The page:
We headed up to Los Angeles, with a first stop at the University of Southern California. The main purpose for the visit was to exchange sizes on some t-shirts that I bought for Dad's birthday, but it was also to spend some time on campus together. We visited the bookstore of course (to exchange the shirts), and paid a mandatory tribute to Tommy Trojan, then spent a little time wandering through beautiful Doheny Memorial Library (this librarian always has to visit other libraries).

Tommy Trojan.
USC has been Dad's dream college and favorite football team since he was 8 years old. But he was raised by his Mexican immigrant grandmother and first-generation uncle in a very poor family. So poor that Dad has often told me that they couldn't even afford a football for him when he was a child, so he improvised with an oatmeal carton with which to practice. Dad received a partial scholarship to UCLA, but knew there was no way he could ever afford the rest. So he never applied to USC. Dad recently retired from a career as an engineer. If he had the grades to get into UCLA, I know he had the grades to get into USC. Working in higher education, it breaks my heart that scholarships and other forms of financial aid were not available at that time to assist low income academically qualified students, especially those entering STEM fields.

Beautiful Doheny Memorial Library.

Philippe's for Lunch


Our second stop is a place that gets Dad more excited than a kid in a candy store -- Philippe's in downtown Los Angeles. Founded in 1908, Philippe's claims to be the home of the first French Dipped Sandwich (read my 2011 food blog review). Every time I have been to Philippe's, it is jam packed with really LONG lines. But the lines are worth the wait. Their sandwiches are so tender and good.

Lines are always long, but it's worth the wait!
While we had lunch, Dad shared his favorite memories eating at Philippe's as a kid. His grandmother and uncle used to bring him, his brother, and the cousins who lived with them to Philippe's on Sundays after Latin mass at nearby historic La Iglesia de Nuestra Señora la Reina de Los Ángeles (The Church of Our Lady the Queen of the Angels) located at Olvera Street. They always had pork French Dipped Sandwiches (double dipped) with macaroni salad, and his uncle (my godfather) always got a sliced pickle. I asked Dad how his family could afford this regular treat, since they were so poor. He told me that back then, the sandwiches were only $0.50 (now $6.75), the lamb was a bit extra. And it cost $0.05 to add cheese to a sandwich (now $0.40 to $0.80 extra). We also joked that his grandmother and uncle probably felt they needed to reward this carload of little kids for suffering through Latin mass.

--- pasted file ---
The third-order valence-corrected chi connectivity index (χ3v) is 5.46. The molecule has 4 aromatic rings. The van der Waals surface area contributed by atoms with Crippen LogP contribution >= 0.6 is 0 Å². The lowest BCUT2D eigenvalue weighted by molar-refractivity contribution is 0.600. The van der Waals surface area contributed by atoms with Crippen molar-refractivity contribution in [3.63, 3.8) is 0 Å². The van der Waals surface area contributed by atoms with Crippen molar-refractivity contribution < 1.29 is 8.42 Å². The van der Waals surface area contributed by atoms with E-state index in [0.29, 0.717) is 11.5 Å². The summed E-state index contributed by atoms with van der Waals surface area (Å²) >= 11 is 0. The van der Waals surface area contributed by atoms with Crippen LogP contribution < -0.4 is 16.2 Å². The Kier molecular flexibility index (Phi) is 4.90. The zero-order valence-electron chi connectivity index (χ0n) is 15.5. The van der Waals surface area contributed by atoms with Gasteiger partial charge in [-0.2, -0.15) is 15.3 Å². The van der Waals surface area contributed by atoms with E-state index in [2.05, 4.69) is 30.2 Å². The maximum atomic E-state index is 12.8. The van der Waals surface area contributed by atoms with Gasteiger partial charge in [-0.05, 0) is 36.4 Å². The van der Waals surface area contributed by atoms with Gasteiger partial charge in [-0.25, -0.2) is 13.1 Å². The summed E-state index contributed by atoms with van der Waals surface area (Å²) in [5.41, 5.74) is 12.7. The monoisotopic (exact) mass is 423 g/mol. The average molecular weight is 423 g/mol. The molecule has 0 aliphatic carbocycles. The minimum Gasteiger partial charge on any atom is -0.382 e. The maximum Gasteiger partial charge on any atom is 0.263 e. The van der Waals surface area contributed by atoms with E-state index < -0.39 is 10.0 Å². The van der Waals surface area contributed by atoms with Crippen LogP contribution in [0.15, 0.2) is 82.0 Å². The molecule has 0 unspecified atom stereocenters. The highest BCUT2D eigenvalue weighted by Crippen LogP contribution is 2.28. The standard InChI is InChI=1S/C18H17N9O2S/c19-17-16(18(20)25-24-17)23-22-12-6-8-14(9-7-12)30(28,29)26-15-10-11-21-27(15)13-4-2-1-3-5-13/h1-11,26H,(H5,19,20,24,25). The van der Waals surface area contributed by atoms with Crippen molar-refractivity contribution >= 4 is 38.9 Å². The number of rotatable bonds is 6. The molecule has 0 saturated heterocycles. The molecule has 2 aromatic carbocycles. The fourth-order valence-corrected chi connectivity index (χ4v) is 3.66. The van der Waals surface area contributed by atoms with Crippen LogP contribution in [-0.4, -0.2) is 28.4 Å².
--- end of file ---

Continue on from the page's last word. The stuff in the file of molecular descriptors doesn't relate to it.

A double-dipped pork French Dipped Sandwich with macaroni salad. I got a pickle to split,
in honor of my godfather. And their lemonade is so good!

DOWNTOWN LOS ANGELES YEARS

After lunch, we headed to the neighborhood he lived in with his grandmother, uncle, brother, and cousins in downtown Los Angeles during Dad's 2nd through 4th grade years. This area is west of Interstate 5, between North Main and North Broadway. 

A Freeway Runs Through It


Dad's family only lived in this home for a couple years because the home was demolished through eminent domain for the I-5 freeway. This is how his family was able to rent it so cheaply, since all parties knew it was only a two year rental. Driving around the neighborhood, Dad kept commenting that the homes look so much smaller now compared to how we remembers them from childhood.

The street from which I took this photo used to be part of U.S. Route 99, which served as the major north-south artery between Mexico and Canada before I-5 was built. 

The I-5 is right over this sound wall. Dad said his family's home was located right on this section of the freeway.

Our Lady Help of Christians Church and School


Just down the street, the church and grade school Dad attended still stand. Our Lady of Help of Christians church served as his family's every day church. Interestingly, the church name is now displayed in Spanish, yet was in English when he lived here, and services were held in English. Dad told me that boys from this neighborhood grew up to enter either the priesthood or gangs.

Their daily church, Our Lady Help of Christians.
The church runs the grade school Dad attended from 2nd through 4th grade. One of the gates was open, so we wandered around the grounds a bit. An employee professed shock to hear that Dad was a student here 60 years ago, saying he didn't look that old :-). His particular school buildings are no longer there, they were replaced by newer bigger structures, but Dad pointed out the exact spots where each of his classrooms stood. And he told me stories about playing on this blacktop with his friends.
Dad used to play on this blacktop with his school friends.

GLENDALE YEARS